David Fincher reveals why he’s glad his ‘World War Z’ sequel never got made: ‘It was a little like The Last of Us’
Years after he was due to make a follow up to Marc Foster’s hit 2013 zombie movie, ‘Fight Club’ filmmaker David Fincher has revealed he is glad his ‘World War Z’ sequel never got off the ground as he thought it was too close to the plot of ‘The Last of Us’.
David Fincher is glad his ‘World War Z’ sequel never got off the ground.
The ‘Fight Club’ filmmaker, 61, was set to do a follow up to director Marc Foster’s 2013 apocalyptic zombie movie starring Brad Pitt, 59, but said he was relieved it never happened as the plot was too similar to HBO’s hugely popular dystopian thriller ‘The Last of Us’.
David told GQ: “Well, it was a little like ‘The Last of Us’. I’m glad that we didn’t do what we were doing, because ‘The Last of Us’ has a lot more real estate to explore the same stuff.
“In our title sequence, we were going to use the little parasite… they used it in their title sequence, and in that wonderful opening with the Dick Cavett, David Frost-style talk show.”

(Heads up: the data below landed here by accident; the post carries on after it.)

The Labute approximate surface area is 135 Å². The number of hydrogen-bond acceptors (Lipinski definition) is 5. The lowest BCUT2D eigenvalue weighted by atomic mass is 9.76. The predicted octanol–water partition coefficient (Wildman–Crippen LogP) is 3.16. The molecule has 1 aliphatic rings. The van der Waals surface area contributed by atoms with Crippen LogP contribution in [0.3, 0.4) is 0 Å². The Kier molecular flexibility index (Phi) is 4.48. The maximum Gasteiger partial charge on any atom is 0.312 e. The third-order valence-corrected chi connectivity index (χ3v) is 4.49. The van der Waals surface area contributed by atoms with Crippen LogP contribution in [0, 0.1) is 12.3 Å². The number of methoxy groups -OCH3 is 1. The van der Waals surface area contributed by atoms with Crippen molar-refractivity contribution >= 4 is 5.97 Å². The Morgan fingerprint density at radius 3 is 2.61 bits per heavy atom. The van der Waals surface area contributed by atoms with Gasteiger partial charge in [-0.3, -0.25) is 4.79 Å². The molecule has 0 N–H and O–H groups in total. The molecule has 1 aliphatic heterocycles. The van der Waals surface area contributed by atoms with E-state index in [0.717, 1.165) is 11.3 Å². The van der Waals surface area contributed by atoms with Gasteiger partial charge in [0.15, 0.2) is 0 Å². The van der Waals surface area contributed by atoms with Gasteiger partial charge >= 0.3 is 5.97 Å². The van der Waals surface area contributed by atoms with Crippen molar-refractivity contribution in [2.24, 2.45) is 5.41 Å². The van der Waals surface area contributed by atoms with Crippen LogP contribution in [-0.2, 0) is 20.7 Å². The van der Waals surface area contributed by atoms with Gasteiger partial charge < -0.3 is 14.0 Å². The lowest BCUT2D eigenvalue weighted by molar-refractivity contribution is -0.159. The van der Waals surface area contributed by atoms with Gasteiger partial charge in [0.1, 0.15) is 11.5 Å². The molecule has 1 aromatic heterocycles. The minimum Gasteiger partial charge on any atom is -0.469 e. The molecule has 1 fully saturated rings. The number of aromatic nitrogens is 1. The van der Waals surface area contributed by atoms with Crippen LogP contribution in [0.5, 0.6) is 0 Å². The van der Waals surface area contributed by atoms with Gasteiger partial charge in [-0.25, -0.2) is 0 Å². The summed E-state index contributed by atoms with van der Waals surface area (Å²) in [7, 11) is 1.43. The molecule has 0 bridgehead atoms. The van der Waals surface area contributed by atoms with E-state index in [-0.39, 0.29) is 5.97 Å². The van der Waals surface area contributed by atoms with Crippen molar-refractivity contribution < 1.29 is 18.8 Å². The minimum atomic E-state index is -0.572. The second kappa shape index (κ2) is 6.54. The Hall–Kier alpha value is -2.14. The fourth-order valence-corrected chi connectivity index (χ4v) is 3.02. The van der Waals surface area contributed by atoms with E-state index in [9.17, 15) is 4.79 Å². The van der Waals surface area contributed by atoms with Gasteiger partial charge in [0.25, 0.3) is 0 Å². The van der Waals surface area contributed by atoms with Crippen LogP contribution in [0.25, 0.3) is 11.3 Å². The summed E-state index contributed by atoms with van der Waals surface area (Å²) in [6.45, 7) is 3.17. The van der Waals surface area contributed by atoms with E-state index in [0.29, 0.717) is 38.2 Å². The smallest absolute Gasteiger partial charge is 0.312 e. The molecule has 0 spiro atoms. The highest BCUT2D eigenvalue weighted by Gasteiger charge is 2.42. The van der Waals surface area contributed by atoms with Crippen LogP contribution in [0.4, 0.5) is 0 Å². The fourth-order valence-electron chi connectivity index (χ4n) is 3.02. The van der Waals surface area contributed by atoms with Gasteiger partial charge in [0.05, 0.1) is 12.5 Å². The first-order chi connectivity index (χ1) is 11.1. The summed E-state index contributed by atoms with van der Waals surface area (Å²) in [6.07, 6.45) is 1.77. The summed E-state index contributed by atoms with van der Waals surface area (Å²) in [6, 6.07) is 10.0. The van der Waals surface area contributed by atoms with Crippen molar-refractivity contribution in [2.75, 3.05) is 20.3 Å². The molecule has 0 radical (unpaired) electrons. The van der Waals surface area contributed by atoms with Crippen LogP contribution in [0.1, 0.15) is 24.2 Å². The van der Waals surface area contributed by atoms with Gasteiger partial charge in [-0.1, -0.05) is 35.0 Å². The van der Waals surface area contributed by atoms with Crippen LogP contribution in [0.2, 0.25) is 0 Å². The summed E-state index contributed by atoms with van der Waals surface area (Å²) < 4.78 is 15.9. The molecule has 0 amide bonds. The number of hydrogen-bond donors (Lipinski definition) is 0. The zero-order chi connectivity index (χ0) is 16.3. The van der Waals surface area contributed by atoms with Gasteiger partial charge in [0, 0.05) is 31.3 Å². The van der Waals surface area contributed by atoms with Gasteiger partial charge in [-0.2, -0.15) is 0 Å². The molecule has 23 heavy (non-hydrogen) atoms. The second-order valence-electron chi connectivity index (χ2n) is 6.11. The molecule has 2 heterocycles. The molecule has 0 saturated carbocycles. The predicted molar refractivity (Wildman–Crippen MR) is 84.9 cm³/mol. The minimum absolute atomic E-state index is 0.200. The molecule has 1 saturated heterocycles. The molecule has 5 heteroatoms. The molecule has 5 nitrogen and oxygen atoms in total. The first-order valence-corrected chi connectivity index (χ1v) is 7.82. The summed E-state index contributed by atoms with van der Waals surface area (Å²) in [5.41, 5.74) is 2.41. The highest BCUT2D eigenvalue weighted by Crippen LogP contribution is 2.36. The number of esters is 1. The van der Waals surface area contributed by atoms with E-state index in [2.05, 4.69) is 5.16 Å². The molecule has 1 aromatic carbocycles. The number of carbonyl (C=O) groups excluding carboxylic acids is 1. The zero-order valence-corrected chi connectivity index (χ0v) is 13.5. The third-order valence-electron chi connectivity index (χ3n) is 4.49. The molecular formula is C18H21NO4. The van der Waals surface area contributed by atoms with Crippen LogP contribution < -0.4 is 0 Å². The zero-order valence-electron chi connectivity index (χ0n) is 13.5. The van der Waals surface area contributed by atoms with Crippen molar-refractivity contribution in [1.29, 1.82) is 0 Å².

The original ‘World War Z’ movie was inspired by Max Brooks’ 2006 book of the same name and starred Brad as a former UN employee who travels the globe to find a cure to stop a massive zombie pandemic.
Paramount Pictures released it in the summer of 2013 and it made a respectable $540 million at the global box office.
The film had a hefty $190 million-plus budget and underwent a notorious reshoot process in which the ending was overhauled, but Paramount still thought a sequel might be worth it by pairing Brad with his ‘Fight Club’ and ‘The Curious Case of Benjamin Button’ director David.
The “World War Z” sequel was supposed to start filming in June 2019, but reports surfaced in February that year the project was a no-go due to budget issues.
David was said to have been willing to direct the sequel for less than the $190 million price tag of the first film, but the money required to pull off his vision for the film was still too high for Paramount.